One day we may see the same level of 3D design, analysis and information that’s commonplace in the auto and aerospace industries applied to our buildings. That vision is still many years in the future, despite the initiatives we are seeing from all over the world with manufacturers starting to create 3D object libraries of their products which can be dropped into BIM models.

Where other industries are modelling down to the last nut and bolt, the AEC sector is still in the early stages of adopting such principles. Even today, it’s far from the norm to see MEP models being used on every BIM project, and when these models are used, it is hardly down to the nuts-and-bolts detail you might expect. Making such comparisons is off course unfair. The auto-industry spends hundreds of millions of Euros in R&D and high-tech manufacturing processes because they have a repeatable product line and millions of customers, whereas the AEC industry has less money, less automation and fewer clients per project. But there are lessons to be learned in how the information produced by these industries is put to work.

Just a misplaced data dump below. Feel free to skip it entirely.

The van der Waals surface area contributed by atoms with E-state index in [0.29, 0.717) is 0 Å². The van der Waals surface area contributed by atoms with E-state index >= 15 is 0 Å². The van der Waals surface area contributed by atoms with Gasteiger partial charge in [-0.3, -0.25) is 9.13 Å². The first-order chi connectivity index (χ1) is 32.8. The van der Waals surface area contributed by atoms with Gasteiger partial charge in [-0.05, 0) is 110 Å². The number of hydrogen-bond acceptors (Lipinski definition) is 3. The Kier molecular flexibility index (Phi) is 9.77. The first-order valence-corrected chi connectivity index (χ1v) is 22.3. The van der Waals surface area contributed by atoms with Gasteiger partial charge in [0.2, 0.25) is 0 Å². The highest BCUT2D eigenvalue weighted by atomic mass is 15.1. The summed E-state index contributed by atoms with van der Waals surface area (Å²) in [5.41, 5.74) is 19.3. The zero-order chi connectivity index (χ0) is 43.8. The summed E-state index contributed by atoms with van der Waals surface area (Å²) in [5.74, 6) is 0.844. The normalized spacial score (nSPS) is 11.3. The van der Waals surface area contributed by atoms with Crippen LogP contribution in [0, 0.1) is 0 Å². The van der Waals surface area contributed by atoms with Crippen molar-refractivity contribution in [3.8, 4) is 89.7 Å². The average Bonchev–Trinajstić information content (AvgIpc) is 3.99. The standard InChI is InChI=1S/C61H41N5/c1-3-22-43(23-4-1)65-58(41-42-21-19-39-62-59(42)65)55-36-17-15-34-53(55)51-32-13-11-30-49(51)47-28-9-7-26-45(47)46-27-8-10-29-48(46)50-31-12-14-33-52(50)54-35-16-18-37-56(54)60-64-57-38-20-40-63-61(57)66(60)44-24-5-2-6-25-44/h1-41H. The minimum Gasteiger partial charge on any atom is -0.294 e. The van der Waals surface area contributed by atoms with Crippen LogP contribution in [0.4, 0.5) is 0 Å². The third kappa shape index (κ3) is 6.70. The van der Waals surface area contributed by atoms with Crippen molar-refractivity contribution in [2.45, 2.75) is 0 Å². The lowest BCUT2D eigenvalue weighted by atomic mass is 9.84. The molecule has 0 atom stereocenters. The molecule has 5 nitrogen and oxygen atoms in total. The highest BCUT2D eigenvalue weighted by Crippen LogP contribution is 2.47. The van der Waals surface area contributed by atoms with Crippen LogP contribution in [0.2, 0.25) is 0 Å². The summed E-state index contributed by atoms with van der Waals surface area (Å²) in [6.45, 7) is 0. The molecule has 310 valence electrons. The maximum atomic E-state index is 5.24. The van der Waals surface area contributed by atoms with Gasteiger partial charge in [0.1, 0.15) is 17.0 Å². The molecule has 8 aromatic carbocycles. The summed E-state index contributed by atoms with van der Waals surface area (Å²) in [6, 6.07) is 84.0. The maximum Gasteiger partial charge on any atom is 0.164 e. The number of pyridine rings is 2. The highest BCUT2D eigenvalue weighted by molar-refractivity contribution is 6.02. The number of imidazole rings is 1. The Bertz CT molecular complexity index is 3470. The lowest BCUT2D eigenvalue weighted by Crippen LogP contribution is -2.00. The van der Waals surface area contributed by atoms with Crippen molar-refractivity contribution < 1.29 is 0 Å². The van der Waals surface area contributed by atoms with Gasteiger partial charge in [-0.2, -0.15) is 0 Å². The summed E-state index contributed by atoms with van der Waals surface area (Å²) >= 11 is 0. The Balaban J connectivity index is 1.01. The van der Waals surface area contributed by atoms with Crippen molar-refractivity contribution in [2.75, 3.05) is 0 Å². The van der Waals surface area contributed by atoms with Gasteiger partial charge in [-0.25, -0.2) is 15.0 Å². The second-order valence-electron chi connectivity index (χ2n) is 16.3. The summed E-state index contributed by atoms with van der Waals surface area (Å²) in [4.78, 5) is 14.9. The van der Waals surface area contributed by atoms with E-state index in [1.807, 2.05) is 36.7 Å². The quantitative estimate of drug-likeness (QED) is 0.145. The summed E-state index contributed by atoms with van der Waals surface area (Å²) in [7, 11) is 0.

I drive a twenty-year-old 1997 BMW 728i with over 100,000 miles on the clock. The E38 model is cherished by many of us, and was replaced long ago with more modern versions. But there are still thousands on the roads and most of them, like mine, are maintained by independent mechanics who charge a lot less than the authorised BMW dealerships.


My bema is serviced by Michael who works out of a local garage in South East London. His knowledge of the brand is legendary as are his skills. Keeping old cars like mine in tip-top condition is possible because he has access to the information about every aspect of the car on his laptop, even twenty years after it was built. He’s able to access detailed information from the manufacturer and parts suppliers right down to the last nut and bolt. And if some components are no longer being produced by BMW, the information knowledge base allows him to source third-party parts and keep the vehicle on the road. How many facilities managers can say the same?


It’s obvious that facility managers and maintenance teams can be more effective and productive when they have the right information to hand. But the AEC industry isn’t producing enough information about FFE, perhaps because our buildings are not designed and delivered with a long-term vision towards operations and maintenance, even though a buildings life-cycle is measured in decades.

These days BIM is being used on most projects in one form or another. We may not be able to model everything in our buildings to the level of detail found in other industries, but we can certainly bridge the information gap by improving on the way room data is defined and enrich our BIMs with better FFE  information. eRDS Cloud & Field is one such solution.